Yesterday's Magazette

5 – Johnny’s Christmas Tree

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By NED BURKE

Johnny never had a Christmas tree.

His mother could not afford one. She worked in a dress factory for $80 a week. His father was some man he never knew.

Things were tough for Johnny in those days. He had to get up each morning at five o’clock to deliver his paper route before he went to school. Days when snow fell waist-high and no one would venture outside, Johnny would brave the elements and fulfill his morning responsibility.

His little tasseled cap could be seen bobbing up and down behind waves of drifting snow and his weather-beaten scarf would hang half in and half out of his tattered jacket as he trudged from house to house. But through it all, Johnny remained optimistic.

“Next year,” he’d say to his friends, “we’re going to put up a real Christmas tree, the most beautiful tree you ever did see!”

But the years ticked by and never once did Johnny’s home smell of pine or spruce during the holiday season. There were a couple of holidays when his mother managed to save a few dollars for a tree, but each time some more important necessity of life had to be purchased instead.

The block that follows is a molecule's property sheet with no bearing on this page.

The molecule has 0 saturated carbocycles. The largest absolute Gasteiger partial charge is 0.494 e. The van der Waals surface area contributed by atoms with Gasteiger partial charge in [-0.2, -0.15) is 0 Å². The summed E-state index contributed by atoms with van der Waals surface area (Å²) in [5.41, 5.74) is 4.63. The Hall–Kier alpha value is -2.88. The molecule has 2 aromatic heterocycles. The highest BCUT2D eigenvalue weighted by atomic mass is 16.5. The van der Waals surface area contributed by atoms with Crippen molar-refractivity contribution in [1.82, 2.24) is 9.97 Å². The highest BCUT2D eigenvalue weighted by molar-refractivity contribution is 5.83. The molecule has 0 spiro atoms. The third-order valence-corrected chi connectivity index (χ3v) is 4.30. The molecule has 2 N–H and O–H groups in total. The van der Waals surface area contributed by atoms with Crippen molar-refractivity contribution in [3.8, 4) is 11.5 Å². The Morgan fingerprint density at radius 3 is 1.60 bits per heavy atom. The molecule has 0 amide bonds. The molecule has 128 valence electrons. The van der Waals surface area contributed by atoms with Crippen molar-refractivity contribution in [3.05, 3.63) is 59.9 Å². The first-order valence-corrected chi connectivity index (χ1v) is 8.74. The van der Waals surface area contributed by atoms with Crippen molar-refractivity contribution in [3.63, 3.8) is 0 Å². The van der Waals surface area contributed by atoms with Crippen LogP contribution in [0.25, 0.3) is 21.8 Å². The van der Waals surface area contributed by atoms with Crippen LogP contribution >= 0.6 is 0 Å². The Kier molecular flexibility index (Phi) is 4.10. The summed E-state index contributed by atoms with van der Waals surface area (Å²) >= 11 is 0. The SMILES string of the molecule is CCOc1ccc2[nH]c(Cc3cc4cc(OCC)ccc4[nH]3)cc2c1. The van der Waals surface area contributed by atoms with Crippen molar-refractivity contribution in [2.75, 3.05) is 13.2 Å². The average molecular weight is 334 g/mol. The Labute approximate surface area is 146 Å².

The same story repeated itself year after year and by the time Johnny was thirteen he had given up talking about a having a Christmas tree. But to himself, he would say: “Maybe next year … maybe next year.”

Johnny was fifteen when he first smoked pot. Then he began hanging around other disillusioned youths who introduced him to harder drugs. It was his way of easing the pain and depression he felt, especially during the holiday seasons. When he tried to stop, his new friends told him, “Don’t worry, you can handle it.”

“Sure,” Johnny reasoned, “why not?” And so, the once optimistic lad who wanted nothing more than a Christmas tree began his downhill slide into hopelessness.

Three years later on Christmas Eve Johnny’s mother opened her front door to find two police officers on the other side. They solemnly told her that Johnny had taken an “overdose” and that he was in the hospital.

“Ya better get down there quick,” one burly policeman advised her.

She arrived at the hospital just as they were wheeling Johnny’s lifeless body from the emergency room.

“I’m sorry,” the doctor told her. “There was nothing we could do.”

Johnny’s mother slumped into a chair and a nurse came by and handed her Johnny’s belongings. “Oh,” the nurse said, “there was something else your son had with him. I’ll get it for you.” The nurse then went through the swinging doors and emerged with a drab-looking, three-foot high plastic tree with a single broken ornament on it. “Your son kept saying that this was the most beautiful Christmas tree he had ever seen. Do you want it?”

Johnny’s mom nodded and took the tree home.

Three days later, she knelt beside her son’s plain tombstone and placed the withering fern on her son’s grave. The lowly ornament still clung to a brittle broken branch … but then the wind picked up and the ornament fell to the cold ground.

Johnny’s mom sobbed.

Finally her son had a Christmas tree of his very own.

Copyright © 2007 Yesterday’s Magazette

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